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In my iPhone project, I have a common "date editing" view which features a UIDatePicker. I would like to use this view to update one NSDate property based on the way it's called.

The way I thought about achieving that is to have an NSDate property called CurrentlyEditedDate which I set to point to the correct NSDate property I could like to edit. But I don't know how to do that.

Let's say I have 2 NSDate properties defined:

@property (nonatomic, retain) NSDate *startDate;
@property (nonatomic, retain) NSDate *endDate;

When I launch my view I would like to do the following:

CurrentlyEditedDate = startDate

Or the following based on the caller:

CurrentlyEditedDate = endDate

So that my view can edit any NSDate object. However I don't know how to define or assign the CurrentlyEditedDate property. Nor do I know how to set it up from the view to a new NSDate value.

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2 Answers 2

up vote 3 down vote accepted

I think actually the best solution here would be to implement a delegate protocol. It looks a little thornier, but it won't be as fragile as trying to store the variable reference.

Here's what you need to do:

First, declare the protocol so that other classes know what to implement in order to receive your delegate messages. Also, create a .delegate property so that other objects can tell your date picker that they want to get those messages:

// MyDatePicker.h
#import <Cocoa/Cocoa.h>

@class MyDatePicker;
@protocol MyDatePickerDelegate <NSObject>
- (void)myDatePicker:(MyDatePicker *)datePicker didChangeDate:(NSDate *)date;
@end

@interface MyDatePickerViewController : UIViewController {
    id<MyDatePickerDelegate> delegate;
}

@property (nonatomic, assign) id<MyDatePickerDelegate> delegate;

@end

Then when you get a new date from your picker, you just need to check to see if you have a delegate, and that they have implemented your method. If they have, just go ahead and tell them about the new date:

// MyDatePickerViewController.m
#import "MyDatePickerViewController.h"

@implementation MyDatePickerViewController

- (void)changedDate:(NSDate *)newDate {
    if ([delegate respondsToSelector:@selector(myDatePicker:didChangeDate:)]) {
        [delegate myDatePicker:self didChangeDate:newDate];
    }
}

@end

Then, in your class where you want to receive the date info you might do something like this:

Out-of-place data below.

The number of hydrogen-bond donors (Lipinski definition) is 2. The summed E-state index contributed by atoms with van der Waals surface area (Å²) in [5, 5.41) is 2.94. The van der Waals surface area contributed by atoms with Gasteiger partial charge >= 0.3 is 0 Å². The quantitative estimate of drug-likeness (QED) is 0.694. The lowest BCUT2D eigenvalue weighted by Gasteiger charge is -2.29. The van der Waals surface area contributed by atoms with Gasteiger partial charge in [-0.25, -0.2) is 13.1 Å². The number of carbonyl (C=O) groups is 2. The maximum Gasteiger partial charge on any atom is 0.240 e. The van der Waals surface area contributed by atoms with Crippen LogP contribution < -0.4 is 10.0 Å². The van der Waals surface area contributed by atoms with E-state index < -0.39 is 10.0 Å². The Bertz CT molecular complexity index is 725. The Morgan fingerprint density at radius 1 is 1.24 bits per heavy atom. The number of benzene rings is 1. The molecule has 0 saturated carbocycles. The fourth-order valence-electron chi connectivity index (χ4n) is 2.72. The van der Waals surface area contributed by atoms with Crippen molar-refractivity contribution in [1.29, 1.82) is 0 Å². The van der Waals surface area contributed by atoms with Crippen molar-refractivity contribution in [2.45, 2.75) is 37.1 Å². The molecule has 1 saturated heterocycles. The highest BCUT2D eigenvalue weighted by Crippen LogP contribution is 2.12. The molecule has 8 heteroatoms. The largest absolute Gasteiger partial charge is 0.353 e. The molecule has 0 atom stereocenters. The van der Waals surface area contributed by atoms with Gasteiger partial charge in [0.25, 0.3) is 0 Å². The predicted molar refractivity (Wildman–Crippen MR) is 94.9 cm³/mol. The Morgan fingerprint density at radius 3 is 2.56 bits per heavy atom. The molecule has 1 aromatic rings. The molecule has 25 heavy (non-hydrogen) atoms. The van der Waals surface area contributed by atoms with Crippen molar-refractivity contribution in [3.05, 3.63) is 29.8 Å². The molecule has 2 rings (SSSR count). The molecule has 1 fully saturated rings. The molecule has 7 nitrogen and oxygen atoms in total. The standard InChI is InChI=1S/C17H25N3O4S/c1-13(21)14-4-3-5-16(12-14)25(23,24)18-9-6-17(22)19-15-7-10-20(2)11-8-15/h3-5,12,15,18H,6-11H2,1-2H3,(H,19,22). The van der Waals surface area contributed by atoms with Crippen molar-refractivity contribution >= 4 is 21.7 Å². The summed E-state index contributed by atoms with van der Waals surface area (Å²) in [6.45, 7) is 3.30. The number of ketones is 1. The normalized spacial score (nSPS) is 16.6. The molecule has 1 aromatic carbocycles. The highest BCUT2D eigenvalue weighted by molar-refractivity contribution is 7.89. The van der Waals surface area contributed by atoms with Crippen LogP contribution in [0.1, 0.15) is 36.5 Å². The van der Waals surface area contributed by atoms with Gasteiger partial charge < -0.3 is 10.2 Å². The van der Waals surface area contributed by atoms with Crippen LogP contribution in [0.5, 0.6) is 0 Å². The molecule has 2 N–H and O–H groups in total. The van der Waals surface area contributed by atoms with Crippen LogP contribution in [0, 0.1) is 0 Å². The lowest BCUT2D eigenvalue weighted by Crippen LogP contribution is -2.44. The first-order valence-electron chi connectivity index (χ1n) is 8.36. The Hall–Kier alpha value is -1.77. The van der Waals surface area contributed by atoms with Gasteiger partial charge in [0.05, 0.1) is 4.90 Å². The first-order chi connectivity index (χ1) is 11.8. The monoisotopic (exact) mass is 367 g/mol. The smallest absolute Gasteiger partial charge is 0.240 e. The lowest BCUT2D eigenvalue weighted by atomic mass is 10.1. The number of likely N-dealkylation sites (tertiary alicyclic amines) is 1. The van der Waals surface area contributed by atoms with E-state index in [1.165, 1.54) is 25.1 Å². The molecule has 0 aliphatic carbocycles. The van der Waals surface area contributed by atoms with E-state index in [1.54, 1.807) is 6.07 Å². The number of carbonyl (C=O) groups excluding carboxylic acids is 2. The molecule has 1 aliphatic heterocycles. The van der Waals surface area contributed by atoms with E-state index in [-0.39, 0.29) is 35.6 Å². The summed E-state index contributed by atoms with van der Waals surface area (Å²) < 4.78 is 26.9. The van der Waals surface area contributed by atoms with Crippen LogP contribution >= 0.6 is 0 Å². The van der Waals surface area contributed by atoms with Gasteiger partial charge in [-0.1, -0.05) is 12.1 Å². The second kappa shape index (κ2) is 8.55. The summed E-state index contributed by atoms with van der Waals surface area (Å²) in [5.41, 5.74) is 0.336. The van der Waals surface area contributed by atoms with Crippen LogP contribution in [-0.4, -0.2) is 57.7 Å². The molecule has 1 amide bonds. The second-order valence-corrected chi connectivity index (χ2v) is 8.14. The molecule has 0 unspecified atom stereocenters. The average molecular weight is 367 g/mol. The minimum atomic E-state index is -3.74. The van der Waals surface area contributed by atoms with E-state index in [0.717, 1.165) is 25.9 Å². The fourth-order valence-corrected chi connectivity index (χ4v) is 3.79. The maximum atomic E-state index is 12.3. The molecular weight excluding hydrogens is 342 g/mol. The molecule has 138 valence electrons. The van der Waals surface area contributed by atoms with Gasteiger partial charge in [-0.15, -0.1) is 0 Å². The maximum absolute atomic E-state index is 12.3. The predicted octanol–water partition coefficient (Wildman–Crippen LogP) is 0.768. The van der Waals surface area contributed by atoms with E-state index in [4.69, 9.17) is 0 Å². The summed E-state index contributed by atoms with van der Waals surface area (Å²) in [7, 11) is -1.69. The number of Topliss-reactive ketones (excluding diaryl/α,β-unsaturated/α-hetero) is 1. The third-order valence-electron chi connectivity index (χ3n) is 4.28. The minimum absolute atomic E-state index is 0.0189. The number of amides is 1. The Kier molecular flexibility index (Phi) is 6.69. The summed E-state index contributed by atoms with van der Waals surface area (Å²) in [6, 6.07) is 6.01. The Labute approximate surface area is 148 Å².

- (void)createDatePicker {
    MyDatePicker *datePicker = [[MyDatePicker alloc] init];
    datePicker.delegate = self;
}

- (void)myDatePicker:(MyDatePicker *)datePicker didChangeDate:(NSDate *)date {

    if (startTimeOrSomething) {
        self.startDate = date;
    } else {
        self.endDate = date;
    }
}

I just typed that without compiling, but it should be correct. This may seem like a lot of work, but it will very quickly become second nature, and is a much more robust way to handle these kinds of situations.

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Thanks. This works very well and is an elegant solution. Plus, I've learned how to create custom delegates. Minor typos though: "class" = "@class" and "MyDatePickerViewController" is not an NSObject but a UIViewController. –  jonjbar Nov 14 '10 at 9:36
    
Glad it helped, and thanks for catching those. I've edited the answer accordingly. –  atticus Nov 14 '10 at 14:15

You just need to call the setCurrentlyEditedDate:(NSDate* date) method that exists as a result of creating the property.

[myDateViewController setCurrentlyEditedDate: startDate];

If you call this where you create and initialize the view controller for the date picker, it will assign the NSDate property (which is a pointer already) to point to the startDate NSDate object.

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I'm not sure how to declare the currentlyEditedDate property. Is it a nonatomic retain property ?Also, it doesn't seem to work, perhaps because I don't correctly set the date back in my view controller when it has changed from the picker. I do: delegate.currentlyEditedDate = datePicker.date; –  jonjbar Nov 14 '10 at 9:09

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